Offline Paul Elliott

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Re: Using API Headers
« Reply #2 on: January 25, 2012, 07:02:31 PM »
Gary,

Why not make your own inc with that name and just include Jose's main include?
That way any updates will not change your file and you will always get the right include.


Online José Roca

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Re: Using API Headers
« Reply #3 on: January 25, 2012, 09:37:26 PM »
The main file to include is "windows.inc", but you ca also use "win32api.inc", which is a stub file that simply calls "windows.inc". "windows.inc" already includes the most often needed other includes. For the others, you need to add #include <something> manually. Of course, as suggested by Paul, you can create a stub file that begins with #include "windows.inc", followed with other files of you interest. Mind you, there are more than 1.800 files. If "windows.inc" included all of them, it will take forever to compile even the tiniest program. PB is quite fast, but parsing more than 70 MB... To know which file to add for a particular wrapper, the name of the include file is listed at the end of the page for the function of the help file. For the Windows API functions, it is listed in the MSD documentation. I use the same names, except mine have an .inc extension whereas the C++ headers use the .h extension.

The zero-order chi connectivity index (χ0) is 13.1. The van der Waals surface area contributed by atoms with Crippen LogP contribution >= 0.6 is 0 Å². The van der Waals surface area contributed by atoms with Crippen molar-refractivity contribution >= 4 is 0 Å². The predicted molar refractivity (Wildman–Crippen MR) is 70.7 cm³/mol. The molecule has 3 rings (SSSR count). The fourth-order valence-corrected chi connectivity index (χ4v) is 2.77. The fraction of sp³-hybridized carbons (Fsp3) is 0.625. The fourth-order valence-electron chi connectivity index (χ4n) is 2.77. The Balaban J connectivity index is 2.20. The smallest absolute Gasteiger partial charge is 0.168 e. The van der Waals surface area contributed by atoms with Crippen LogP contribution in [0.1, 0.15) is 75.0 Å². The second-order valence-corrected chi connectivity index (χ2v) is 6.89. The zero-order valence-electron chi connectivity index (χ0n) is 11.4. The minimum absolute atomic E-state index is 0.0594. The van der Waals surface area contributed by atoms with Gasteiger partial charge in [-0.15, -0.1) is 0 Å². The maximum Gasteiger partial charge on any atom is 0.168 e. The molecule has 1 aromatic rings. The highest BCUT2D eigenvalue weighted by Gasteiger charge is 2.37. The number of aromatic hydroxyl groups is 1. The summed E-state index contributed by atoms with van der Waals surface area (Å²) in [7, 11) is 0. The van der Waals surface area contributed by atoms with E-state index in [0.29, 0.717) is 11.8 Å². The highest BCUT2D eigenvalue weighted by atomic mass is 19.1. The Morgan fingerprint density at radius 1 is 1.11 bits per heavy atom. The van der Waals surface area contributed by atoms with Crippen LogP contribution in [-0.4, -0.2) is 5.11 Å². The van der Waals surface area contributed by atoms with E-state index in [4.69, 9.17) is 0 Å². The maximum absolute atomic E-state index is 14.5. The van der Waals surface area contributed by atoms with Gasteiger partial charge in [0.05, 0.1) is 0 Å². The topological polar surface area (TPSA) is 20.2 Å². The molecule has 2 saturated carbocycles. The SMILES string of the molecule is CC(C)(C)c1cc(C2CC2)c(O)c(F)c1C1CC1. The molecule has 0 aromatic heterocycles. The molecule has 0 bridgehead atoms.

Quote
On the assumption that "win32api.inc" is the top level include for your API headers, can I rename it "jose_win32api.inc" without affecting anything?